Also known as anticonvulsants, anti-seizure medicines are sometimes prescribed to treat fibromyalgia. These medicines, such as pregabalin and gabapentin, are also used to manage epilepsy. Some people have found that these drugs can help reduce pain, since they act by blocking nerves from passing pain signals.

Although they may help with fibromyalgia pain, these anti-seizure medicines may also have side effects, most commonly dizziness, drowsiness, weight gain, and swelling hands and feet (edema). Some people also experience dryness in the mouth, blurry vision and difficulty concentrating.

Antidepressants

A number of different classes of antidepressants are sometimes prescribed to treat fibromyalgia. Tricyclic antidepressants, such as amitriptyline, increase the level of serotonin in the brain, which has a positive effect on sleep and mood. Amitriptyline can also be effective against nerve pain and irritable bowel syndrome. However, among its side effects are weight gain, dryness of the mouth, and drowsiness.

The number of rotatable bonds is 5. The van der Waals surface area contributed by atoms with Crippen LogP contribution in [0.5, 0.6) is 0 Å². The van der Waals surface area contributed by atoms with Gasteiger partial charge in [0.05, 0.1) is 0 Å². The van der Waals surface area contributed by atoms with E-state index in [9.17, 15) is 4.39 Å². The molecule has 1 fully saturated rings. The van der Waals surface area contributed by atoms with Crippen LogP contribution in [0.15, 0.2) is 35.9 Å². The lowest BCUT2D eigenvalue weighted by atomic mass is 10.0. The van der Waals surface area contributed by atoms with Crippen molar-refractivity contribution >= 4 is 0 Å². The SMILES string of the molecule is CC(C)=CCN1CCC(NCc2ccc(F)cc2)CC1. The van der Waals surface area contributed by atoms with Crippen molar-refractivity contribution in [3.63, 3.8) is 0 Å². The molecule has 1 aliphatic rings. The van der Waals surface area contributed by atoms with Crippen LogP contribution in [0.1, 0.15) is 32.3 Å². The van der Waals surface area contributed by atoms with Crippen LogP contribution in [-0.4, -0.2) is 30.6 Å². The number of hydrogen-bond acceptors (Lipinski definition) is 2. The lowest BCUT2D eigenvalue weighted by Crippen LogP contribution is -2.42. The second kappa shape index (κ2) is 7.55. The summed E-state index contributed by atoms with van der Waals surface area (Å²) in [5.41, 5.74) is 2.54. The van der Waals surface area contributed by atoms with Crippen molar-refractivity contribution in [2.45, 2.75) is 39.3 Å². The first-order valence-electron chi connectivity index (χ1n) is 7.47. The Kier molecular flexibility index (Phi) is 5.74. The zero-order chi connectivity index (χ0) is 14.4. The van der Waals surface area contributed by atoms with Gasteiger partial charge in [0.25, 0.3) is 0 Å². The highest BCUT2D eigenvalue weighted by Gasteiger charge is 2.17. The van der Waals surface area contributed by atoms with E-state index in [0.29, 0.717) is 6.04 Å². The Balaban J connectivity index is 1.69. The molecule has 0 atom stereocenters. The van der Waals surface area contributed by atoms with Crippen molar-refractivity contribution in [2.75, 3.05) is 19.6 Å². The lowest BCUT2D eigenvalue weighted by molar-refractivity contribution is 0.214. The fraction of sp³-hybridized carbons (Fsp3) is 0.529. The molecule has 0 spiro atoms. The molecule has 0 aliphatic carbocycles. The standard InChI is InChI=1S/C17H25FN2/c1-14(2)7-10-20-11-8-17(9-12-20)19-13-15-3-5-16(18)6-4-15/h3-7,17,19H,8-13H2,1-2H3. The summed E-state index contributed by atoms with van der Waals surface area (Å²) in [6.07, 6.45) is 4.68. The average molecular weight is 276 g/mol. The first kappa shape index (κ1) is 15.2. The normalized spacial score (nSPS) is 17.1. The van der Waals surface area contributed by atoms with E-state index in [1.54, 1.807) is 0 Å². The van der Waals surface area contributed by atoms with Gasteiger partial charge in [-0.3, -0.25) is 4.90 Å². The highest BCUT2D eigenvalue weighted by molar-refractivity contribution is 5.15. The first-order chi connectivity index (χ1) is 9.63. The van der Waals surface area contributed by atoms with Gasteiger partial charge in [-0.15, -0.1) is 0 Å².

Serotonin norepinephrine reuptake inhibitors (SNRIs) are another class of antidepressants sometimes used to treat fibromyalgia. Duloxetine, venlafaxine and milnacipran are the most commonly-used medicines of this type. These work by addressing the balance of serotonin and norepinephrine in the body, thus having an effect on sleep, mood, and pain transmission.

These medicines may have severe side effects, however, including suicidal thinking, nausea, constipation, drowsiness and hypertension.

Sleep Medication

Some doctors may prescribe sleep medication to help people with fibromyalgia sleep better. While these may be helpful in the short term, they come with significant drawbacks. Side effects include drowsiness, which can impair driving ability. These medicines may also affect the patient’s memory and ability to concentrate.

Some sleep medications may be addictive. Others have been associated with so-called parasomnias: carrying out complex activities in your sleep, such as sleep driving, sleep eating, making phone calls, Internet shopping, or engaging in sexual activity, and on waking up, having no memory of having done these actions.

As with any medications, when using drugs to treat fibromyalgia, it’s important to consider the possible side effects. In addition, since fibromyalgia is a chronic, long term condition, a patient would need to weigh in the fact that if they depend on medicines, they would need to take them for years.